Republicans who support the voucher scheme that will drain public schools of resources keep pushing the narrative that Democrats don’t want poor kids to attend private schools with their kids. They point out that Roy Cooper sent his own daughter to private high school, but Cooper never asked the taxpayers to pick up the tab. They also don’t want to acknowledge that his other daughters went K-12 in public schools. He certainly didn’t ask rich people for a handout and that’s what Republicans are doing.
The GOP bill will give people who already have enough money to send their children to private schools even more money. The bill says that families making $250,000 a year “would get 45% of the average amount given per child in public schools.” That’s more than $3,000 per year. It’s also more than the federal child tax credit.
Let’s be clear. Despite all their free-market BS about competition improving public schools, vouchers are about political payoffs, not improving education. Today’s Republicans don’t really believe in public education. They’ve been starving it for years. They deride public schools as “government schools” and they believe teachers are overpaid and underworked. They want to shift public money into schools that share their ideologically narrow view, no matter the quality of education.
The largest recipients of voucher money are religious schools. The voucher scheme is a payoff to the GOP base to make sure that their kids don’t have to learn unpleasant scientific realities. They can teach creationism and have it subsidized by taxpayers. And everybody laughed when a couple of dimwitted GOP legislators proposed a state religion back in 2013.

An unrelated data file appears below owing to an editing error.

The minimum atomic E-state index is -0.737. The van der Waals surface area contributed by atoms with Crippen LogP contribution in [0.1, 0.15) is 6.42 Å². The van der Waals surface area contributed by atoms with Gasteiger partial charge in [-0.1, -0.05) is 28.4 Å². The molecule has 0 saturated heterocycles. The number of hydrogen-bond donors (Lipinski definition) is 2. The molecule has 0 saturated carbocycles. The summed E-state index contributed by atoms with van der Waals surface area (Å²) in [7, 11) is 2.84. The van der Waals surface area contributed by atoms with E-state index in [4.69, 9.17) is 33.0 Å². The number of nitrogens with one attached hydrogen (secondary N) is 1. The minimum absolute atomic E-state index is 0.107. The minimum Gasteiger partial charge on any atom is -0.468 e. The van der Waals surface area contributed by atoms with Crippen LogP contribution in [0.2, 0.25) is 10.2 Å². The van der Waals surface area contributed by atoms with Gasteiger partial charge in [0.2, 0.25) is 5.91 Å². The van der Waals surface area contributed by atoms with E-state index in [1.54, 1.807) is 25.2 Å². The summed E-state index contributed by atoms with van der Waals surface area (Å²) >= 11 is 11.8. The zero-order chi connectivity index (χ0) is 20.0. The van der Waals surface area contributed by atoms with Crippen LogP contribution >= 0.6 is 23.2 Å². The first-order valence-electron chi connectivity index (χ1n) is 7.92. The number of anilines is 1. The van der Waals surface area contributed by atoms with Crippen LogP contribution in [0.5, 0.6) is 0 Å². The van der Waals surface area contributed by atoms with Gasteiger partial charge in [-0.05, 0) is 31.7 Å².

Republicans claim that they are trying to improve public schools and give poor kids a chance for a better education. Research shows that vouchers provide neither of those outcomes. As the Brookings Institute noted, “on average, students that use vouchers to attend private schools do less well on tests than similar students that do not attend private schools.” In fact, they often don’t even provide the opportunity that they promise. At many top private schools, the cost of is still out of reach for poor families even with a voucher subsidy. As one researcher notes, “elite private schools with strong academics and large endowments often decline to participate in voucher plans.”
So back to that claim that Democrats don’t want their children to go to school with poor kids. Democrats have never said they oppose private education, but I doubt many Democrats are attending schools that are the recipients of voucher funds. Democrats are pro-public education regardless of where they send their children. They believe that our public schools are underfunded and that a decade of tax cuts for the wealthy and big corporations has left our schools struggling. We’ve fallen to 49th in teacher pay and 42nd in pupil spending, so they have a pretty strong point. They believe in fully funding education, not shifting public funds to private schools. Roy Cooper was content to pay for both his daughter’s private school tuition and his taxes to pay for public schools. In contrast, Republicans want to further cut funding for public schools and further shift money from public education to rich people.
If Republicans want to subsidize their base and rich people to send their kids to private schools, they should present it as separate budget item and ask the people who have benefited from their tax policy to pay for it. They shouldn’t penalize public schools and the children who attend them.